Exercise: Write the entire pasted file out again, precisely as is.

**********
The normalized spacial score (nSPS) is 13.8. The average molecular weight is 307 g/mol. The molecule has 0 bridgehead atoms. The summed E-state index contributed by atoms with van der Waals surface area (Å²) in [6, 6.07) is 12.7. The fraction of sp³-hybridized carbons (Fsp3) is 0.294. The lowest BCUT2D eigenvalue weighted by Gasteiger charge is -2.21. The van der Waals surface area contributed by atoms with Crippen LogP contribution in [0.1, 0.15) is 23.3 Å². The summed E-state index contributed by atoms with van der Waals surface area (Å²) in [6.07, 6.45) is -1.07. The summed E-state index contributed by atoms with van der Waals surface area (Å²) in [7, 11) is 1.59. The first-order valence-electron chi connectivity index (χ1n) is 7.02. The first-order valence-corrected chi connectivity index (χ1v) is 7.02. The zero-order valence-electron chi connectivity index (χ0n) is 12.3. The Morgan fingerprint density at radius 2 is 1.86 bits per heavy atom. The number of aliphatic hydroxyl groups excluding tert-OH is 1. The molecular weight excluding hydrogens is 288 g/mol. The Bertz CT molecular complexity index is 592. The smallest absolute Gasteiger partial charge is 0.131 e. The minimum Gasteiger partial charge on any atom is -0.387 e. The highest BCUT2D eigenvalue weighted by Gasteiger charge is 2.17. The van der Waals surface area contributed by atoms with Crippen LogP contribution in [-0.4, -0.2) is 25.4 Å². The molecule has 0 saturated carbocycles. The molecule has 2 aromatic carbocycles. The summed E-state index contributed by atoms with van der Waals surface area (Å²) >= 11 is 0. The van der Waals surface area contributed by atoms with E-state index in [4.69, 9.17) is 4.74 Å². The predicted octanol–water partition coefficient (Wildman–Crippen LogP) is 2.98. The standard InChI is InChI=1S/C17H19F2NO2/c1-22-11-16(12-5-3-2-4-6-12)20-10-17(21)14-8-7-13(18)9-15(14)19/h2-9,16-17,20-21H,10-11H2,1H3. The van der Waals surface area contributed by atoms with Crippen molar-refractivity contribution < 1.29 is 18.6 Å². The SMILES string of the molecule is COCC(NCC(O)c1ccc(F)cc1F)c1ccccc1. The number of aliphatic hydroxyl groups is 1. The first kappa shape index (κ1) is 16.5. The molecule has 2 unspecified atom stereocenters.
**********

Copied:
The normalized spacial score (nSPS) is 13.8. The average molecular weight is 307 g/mol. The molecule has 0 bridgehead atoms. The summed E-state index contributed by atoms with van der Waals surface area (Å²) in [6, 6.07) is 12.7. The fraction of sp³-hybridized carbons (Fsp3) is 0.294. The lowest BCUT2D eigenvalue weighted by Gasteiger charge is -2.21. The van der Waals surface area contributed by atoms with Crippen LogP contribution in [0.1, 0.15) is 23.3 Å². The summed E-state index contributed by atoms with van der Waals surface area (Å²) in [6.07, 6.45) is -1.07. The summed E-state index contributed by atoms with van der Waals surface area (Å²) in [7, 11) is 1.59. The first-order valence-electron chi connectivity index (χ1n) is 7.02. The first-order valence-corrected chi connectivity index (χ1v) is 7.02. The zero-order valence-electron chi connectivity index (χ0n) is 12.3. The Morgan fingerprint density at radius 2 is 1.86 bits per heavy atom. The number of aliphatic hydroxyl groups excluding tert-OH is 1. The molecular weight excluding hydrogens is 288 g/mol. The Bertz CT molecular complexity index is 592. The smallest absolute Gasteiger partial charge is 0.131 e. The minimum Gasteiger partial charge on any atom is -0.387 e. The highest BCUT2D eigenvalue weighted by Gasteiger charge is 2.17. The van der Waals surface area contributed by atoms with Crippen LogP contribution in [-0.4, -0.2) is 25.4 Å². The molecule has 0 saturated carbocycles. The molecule has 2 aromatic carbocycles. The summed E-state index contributed by atoms with van der Waals surface area (Å²) >= 11 is 0. The van der Waals surface area contributed by atoms with E-state index in [4.69, 9.17) is 4.74 Å². The predicted octanol–water partition coefficient (Wildman–Crippen LogP) is 2.98. The standard InChI is InChI=1S/C17H19F2NO2/c1-22-11-16(12-5-3-2-4-6-12)20-10-17(21)14-8-7-13(18)9-15(14)19/h2-9,16-17,20-21H,10-11H2,1H3. The van der Waals surface area contributed by atoms with Crippen molar-refractivity contribution < 1.29 is 18.6 Å². The SMILES string of the molecule is COCC(NCC(O)c1ccc(F)cc1F)c1ccccc1. The number of aliphatic hydroxyl groups is 1. The first kappa shape index (κ1) is 16.5. The molecule has 2 unspecified atom stereocenters.